The web is a mish-mash of text and images. Text is easy for search engines and webcrawlers to search and index because words immediately reveal content. Images (and other media files) don't readily reveal content. One can only guess the content of an image using the context of nearby words on the
webpage or by the image name itself.
This leads to difficulties when it comes to screening sites for adult content. There's no way to know if the site has image content to be avoided if the designer hasn't used obviously adult wording. I was thinking, there might be a way to prevent this by imposing regulations requiring adult images to be tagged with parental ratings.
For example, a GIF of pornstar Jenna Jameson in action might make use of the Keyword property of the image file and include: "Jenna Jameson", "sex", and "rated X." Browsers could then read this Keyword info from the file prior to displaying the images and screen out the appropriate ones according to parental guidelines, whether the aversion be to sex, violence, terrorism, or whatever.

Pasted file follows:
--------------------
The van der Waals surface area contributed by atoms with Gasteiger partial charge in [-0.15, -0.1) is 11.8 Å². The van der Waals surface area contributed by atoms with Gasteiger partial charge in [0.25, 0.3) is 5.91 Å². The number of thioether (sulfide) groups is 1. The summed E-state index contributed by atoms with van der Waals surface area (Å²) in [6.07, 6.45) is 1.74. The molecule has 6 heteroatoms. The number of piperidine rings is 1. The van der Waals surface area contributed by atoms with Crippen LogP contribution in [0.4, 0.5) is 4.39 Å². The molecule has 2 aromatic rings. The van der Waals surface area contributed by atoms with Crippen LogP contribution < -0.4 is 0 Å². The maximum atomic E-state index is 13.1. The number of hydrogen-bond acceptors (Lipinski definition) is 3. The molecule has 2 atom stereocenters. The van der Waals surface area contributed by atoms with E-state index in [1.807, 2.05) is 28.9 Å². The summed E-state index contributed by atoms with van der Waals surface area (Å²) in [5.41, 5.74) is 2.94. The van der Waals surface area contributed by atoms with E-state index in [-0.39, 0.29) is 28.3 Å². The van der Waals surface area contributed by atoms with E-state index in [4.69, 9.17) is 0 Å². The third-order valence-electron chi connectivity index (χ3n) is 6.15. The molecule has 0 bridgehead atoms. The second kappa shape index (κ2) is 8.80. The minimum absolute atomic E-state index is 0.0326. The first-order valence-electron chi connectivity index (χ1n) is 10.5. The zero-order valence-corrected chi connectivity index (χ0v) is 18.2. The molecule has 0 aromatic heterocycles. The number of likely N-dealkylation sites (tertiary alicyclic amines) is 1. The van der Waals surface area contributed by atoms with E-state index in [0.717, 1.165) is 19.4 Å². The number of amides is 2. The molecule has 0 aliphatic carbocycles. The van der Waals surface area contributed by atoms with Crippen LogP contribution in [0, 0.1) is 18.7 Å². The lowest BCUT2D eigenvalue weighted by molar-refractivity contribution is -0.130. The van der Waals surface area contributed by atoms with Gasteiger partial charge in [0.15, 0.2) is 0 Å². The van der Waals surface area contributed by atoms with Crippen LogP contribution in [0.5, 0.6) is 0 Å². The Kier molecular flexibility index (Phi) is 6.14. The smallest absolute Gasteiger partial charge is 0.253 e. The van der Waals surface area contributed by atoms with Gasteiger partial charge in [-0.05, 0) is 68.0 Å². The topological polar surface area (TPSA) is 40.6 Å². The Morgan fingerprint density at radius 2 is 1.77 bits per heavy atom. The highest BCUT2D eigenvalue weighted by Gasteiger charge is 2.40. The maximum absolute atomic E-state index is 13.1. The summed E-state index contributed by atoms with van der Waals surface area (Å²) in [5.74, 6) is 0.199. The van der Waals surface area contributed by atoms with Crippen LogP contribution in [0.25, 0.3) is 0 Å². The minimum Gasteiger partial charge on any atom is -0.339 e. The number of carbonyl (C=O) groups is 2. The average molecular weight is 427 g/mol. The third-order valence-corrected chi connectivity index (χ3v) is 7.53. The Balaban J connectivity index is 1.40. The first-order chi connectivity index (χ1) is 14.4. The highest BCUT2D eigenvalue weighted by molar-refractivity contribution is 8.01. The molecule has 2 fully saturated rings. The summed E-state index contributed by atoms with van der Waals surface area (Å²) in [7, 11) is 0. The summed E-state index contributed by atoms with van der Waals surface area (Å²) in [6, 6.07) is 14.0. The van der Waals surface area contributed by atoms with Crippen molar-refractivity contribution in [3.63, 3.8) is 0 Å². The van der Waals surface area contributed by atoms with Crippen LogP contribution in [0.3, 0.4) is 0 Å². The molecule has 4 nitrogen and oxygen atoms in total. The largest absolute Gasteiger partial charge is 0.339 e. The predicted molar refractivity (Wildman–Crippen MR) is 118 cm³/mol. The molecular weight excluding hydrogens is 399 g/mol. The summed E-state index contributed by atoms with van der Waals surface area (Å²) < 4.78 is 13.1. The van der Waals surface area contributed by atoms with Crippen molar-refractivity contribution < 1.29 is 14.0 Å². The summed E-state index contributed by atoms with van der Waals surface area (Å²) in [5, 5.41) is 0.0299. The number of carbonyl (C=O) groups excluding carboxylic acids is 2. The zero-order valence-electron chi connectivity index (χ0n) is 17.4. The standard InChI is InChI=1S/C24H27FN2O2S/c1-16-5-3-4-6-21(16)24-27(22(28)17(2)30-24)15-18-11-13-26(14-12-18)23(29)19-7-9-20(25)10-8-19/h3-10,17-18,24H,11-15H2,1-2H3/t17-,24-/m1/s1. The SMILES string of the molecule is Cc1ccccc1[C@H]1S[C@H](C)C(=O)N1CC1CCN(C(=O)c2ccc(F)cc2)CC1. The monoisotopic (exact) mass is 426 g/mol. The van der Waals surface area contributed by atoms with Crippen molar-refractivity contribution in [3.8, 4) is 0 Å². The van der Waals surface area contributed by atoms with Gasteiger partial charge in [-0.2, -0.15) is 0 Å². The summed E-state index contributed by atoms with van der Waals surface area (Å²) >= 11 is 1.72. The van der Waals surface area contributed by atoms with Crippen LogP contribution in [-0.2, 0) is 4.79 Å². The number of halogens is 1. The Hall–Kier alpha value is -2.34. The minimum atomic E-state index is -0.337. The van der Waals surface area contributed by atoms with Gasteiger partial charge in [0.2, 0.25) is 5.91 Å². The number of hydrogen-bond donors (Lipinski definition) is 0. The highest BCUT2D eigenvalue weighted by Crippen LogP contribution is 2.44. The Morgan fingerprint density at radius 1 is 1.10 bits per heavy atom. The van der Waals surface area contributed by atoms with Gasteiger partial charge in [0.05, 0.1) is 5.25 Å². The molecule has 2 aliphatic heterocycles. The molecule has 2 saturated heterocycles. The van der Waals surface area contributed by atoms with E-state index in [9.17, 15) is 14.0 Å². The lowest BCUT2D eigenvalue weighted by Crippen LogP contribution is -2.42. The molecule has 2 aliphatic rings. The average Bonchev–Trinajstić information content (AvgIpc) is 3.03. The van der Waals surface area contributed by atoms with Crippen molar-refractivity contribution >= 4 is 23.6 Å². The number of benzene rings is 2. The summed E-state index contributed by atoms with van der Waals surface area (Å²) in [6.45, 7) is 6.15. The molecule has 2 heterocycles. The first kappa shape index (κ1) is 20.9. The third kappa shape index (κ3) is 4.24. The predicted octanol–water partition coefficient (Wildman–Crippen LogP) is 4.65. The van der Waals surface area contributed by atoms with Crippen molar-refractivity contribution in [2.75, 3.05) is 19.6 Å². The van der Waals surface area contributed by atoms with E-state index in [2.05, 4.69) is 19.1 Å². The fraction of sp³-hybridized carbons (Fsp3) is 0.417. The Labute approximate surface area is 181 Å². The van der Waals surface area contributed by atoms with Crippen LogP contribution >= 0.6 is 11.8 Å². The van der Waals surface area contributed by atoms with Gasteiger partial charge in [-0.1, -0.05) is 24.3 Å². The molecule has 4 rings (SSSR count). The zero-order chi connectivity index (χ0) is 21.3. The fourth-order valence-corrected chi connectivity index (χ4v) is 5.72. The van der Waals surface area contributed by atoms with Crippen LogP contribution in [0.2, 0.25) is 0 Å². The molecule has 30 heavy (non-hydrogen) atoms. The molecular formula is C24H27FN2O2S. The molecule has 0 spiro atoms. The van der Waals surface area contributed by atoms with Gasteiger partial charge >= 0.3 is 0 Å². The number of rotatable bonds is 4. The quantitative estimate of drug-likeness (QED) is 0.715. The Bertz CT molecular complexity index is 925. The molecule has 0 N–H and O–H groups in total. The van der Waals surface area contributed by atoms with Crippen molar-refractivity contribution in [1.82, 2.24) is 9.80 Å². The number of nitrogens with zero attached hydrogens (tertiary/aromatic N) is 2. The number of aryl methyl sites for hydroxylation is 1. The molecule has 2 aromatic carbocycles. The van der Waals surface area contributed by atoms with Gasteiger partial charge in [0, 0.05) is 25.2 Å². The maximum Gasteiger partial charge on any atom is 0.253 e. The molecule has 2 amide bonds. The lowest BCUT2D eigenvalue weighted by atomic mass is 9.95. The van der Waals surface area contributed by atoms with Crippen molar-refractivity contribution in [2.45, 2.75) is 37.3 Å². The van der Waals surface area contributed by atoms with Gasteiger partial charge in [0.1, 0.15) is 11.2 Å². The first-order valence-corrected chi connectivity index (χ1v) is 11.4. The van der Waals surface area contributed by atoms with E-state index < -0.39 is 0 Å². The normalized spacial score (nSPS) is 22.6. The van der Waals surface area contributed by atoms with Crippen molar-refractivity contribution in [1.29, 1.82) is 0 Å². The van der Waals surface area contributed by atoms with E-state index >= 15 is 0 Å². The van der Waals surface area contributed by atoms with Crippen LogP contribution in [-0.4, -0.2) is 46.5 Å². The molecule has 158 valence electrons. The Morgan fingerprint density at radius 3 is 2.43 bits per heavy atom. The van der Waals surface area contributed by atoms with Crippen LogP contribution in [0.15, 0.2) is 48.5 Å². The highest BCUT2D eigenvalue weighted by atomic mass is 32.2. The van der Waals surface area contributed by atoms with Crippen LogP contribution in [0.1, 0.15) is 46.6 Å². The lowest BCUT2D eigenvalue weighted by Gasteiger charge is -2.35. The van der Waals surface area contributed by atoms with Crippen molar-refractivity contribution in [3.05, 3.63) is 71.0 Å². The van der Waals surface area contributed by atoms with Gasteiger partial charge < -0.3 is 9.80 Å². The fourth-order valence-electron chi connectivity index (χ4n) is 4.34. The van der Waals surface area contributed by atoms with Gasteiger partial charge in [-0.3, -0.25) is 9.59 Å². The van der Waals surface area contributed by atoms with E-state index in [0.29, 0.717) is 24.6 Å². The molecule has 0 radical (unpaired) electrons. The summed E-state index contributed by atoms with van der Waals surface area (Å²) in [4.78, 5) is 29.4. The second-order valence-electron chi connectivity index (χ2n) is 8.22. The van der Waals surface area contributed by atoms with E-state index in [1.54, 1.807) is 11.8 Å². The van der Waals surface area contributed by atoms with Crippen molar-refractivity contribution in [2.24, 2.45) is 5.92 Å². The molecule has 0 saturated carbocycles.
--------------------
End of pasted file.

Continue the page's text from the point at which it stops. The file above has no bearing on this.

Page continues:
In order to not make the regulation too cumbersome, the only required keyword on sensitive image files would be "Rated _" where the blank would be any of the common movie ratings. The other keywords are helpful, but optional. Furthermore, sites having images that would not be "Rated R" or greater would not be required to tag their images. In this way, only sites having very sensitive content need bother with this task. The rest of the world may continue as usual.
The key for making this work is obviously imposing and enforcing well-defined regulations across the internet. I hesitate to mention something like this since most people want less bureaucracy, but I thought it worth a ponder.